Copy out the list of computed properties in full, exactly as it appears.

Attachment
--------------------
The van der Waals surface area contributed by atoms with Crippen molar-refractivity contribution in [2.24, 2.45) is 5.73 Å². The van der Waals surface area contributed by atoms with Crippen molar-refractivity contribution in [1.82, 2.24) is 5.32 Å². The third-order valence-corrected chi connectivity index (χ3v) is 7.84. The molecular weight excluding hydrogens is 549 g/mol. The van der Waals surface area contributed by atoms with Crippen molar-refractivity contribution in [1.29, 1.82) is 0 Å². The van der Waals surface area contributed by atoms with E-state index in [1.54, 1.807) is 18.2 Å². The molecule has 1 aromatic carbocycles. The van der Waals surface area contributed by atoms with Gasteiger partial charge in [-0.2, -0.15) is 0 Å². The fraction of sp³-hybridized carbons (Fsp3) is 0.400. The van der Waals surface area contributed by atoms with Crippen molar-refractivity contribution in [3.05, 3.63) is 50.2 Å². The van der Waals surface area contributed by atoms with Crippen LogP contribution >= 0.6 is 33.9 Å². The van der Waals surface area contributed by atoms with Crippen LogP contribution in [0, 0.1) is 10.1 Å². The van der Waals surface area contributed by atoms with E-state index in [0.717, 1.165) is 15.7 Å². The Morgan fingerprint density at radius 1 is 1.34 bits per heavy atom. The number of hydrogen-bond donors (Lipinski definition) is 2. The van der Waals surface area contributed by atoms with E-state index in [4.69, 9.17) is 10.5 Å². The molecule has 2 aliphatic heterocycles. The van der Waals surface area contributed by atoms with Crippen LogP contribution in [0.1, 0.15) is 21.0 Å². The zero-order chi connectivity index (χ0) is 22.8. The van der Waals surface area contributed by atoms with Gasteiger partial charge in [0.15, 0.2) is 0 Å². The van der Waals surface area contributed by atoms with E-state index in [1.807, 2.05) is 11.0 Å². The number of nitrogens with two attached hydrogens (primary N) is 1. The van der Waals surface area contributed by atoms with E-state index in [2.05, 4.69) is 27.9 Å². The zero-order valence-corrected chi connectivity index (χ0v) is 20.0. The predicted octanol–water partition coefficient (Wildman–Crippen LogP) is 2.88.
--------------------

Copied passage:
The van der Waals surface area contributed by atoms with Crippen molar-refractivity contribution in [2.24, 2.45) is 5.73 Å². The van der Waals surface area contributed by atoms with Crippen molar-refractivity contribution in [1.82, 2.24) is 5.32 Å². The third-order valence-corrected chi connectivity index (χ3v) is 7.84. The molecular weight excluding hydrogens is 549 g/mol. The van der Waals surface area contributed by atoms with Crippen molar-refractivity contribution in [1.29, 1.82) is 0 Å². The van der Waals surface area contributed by atoms with E-state index in [1.54, 1.807) is 18.2 Å². The molecule has 1 aromatic carbocycles. The van der Waals surface area contributed by atoms with Gasteiger partial charge in [-0.2, -0.15) is 0 Å². The fraction of sp³-hybridized carbons (Fsp3) is 0.400. The van der Waals surface area contributed by atoms with Crippen molar-refractivity contribution in [3.05, 3.63) is 50.2 Å². The van der Waals surface area contributed by atoms with Crippen LogP contribution >= 0.6 is 33.9 Å². The van der Waals surface area contributed by atoms with Crippen LogP contribution in [0, 0.1) is 10.1 Å². The van der Waals surface area contributed by atoms with E-state index in [0.717, 1.165) is 15.7 Å². The Morgan fingerprint density at radius 1 is 1.34 bits per heavy atom. The number of hydrogen-bond donors (Lipinski definition) is 2. The van der Waals surface area contributed by atoms with E-state index in [4.69, 9.17) is 10.5 Å². The molecule has 2 aliphatic heterocycles. The van der Waals surface area contributed by atoms with Crippen LogP contribution in [0.1, 0.15) is 21.0 Å². The zero-order chi connectivity index (χ0) is 22.8. The van der Waals surface area contributed by atoms with Gasteiger partial charge in [0.15, 0.2) is 0 Å². The van der Waals surface area contributed by atoms with E-state index in [1.807, 2.05) is 11.0 Å². The number of nitrogens with two attached hydrogens (primary N) is 1. The van der Waals surface area contributed by atoms with E-state index in [2.05, 4.69) is 27.9 Å². The zero-order valence-corrected chi connectivity index (χ0v) is 20.0. The predicted octanol–water partition coefficient (Wildman–Crippen LogP) is 2.88.